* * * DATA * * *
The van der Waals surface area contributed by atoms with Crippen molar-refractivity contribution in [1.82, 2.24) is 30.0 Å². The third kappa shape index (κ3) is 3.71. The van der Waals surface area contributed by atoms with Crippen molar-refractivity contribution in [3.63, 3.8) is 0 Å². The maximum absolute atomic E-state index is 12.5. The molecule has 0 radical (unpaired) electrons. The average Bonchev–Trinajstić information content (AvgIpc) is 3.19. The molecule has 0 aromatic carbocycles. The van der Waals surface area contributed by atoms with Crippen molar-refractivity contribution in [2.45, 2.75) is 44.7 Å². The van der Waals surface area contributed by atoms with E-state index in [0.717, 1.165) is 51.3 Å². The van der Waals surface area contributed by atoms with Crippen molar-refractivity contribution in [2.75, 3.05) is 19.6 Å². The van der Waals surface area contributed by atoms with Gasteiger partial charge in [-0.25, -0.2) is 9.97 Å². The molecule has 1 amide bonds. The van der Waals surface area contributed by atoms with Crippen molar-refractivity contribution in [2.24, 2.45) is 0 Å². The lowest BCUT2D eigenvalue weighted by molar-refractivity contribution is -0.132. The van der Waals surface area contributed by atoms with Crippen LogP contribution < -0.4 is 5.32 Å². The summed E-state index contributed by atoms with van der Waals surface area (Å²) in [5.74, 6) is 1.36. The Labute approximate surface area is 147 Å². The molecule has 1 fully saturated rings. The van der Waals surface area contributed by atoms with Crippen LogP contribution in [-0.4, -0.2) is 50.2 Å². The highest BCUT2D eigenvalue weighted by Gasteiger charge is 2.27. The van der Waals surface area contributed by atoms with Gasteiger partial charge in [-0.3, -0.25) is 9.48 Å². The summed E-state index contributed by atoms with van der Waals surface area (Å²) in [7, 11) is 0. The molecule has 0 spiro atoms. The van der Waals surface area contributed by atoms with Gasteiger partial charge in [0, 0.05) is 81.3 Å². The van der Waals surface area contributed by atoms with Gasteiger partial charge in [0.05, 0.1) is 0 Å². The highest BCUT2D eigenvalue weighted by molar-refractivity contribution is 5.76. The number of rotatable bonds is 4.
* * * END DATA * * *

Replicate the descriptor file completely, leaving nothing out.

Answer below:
The van der Waals surface area contributed by atoms with Crippen molar-refractivity contribution in [1.82, 2.24) is 30.0 Å². The third kappa shape index (κ3) is 3.71. The van der Waals surface area contributed by atoms with Crippen molar-refractivity contribution in [3.63, 3.8) is 0 Å². The maximum absolute atomic E-state index is 12.5. The molecule has 0 radical (unpaired) electrons. The average Bonchev–Trinajstić information content (AvgIpc) is 3.19. The molecule has 0 aromatic carbocycles. The van der Waals surface area contributed by atoms with Crippen molar-refractivity contribution in [2.45, 2.75) is 44.7 Å². The van der Waals surface area contributed by atoms with E-state index in [0.717, 1.165) is 51.3 Å². The van der Waals surface area contributed by atoms with Crippen molar-refractivity contribution in [2.75, 3.05) is 19.6 Å². The van der Waals surface area contributed by atoms with Gasteiger partial charge in [-0.25, -0.2) is 9.97 Å². The molecule has 1 amide bonds. The van der Waals surface area contributed by atoms with Crippen molar-refractivity contribution in [2.24, 2.45) is 0 Å². The lowest BCUT2D eigenvalue weighted by molar-refractivity contribution is -0.132. The van der Waals surface area contributed by atoms with Crippen LogP contribution < -0.4 is 5.32 Å². The summed E-state index contributed by atoms with van der Waals surface area (Å²) in [5.74, 6) is 1.36. The Labute approximate surface area is 147 Å². The molecule has 1 fully saturated rings. The van der Waals surface area contributed by atoms with Crippen LogP contribution in [-0.4, -0.2) is 50.2 Å². The highest BCUT2D eigenvalue weighted by Gasteiger charge is 2.27. The van der Waals surface area contributed by atoms with Gasteiger partial charge in [-0.3, -0.25) is 9.48 Å². The summed E-state index contributed by atoms with van der Waals surface area (Å²) in [7, 11) is 0. The molecule has 0 spiro atoms. The van der Waals surface area contributed by atoms with Gasteiger partial charge in [0, 0.05) is 81.3 Å². The van der Waals surface area contributed by atoms with Gasteiger partial charge in [0.05, 0.1) is 0 Å². The highest BCUT2D eigenvalue weighted by molar-refractivity contribution is 5.76. The number of rotatable bonds is 4.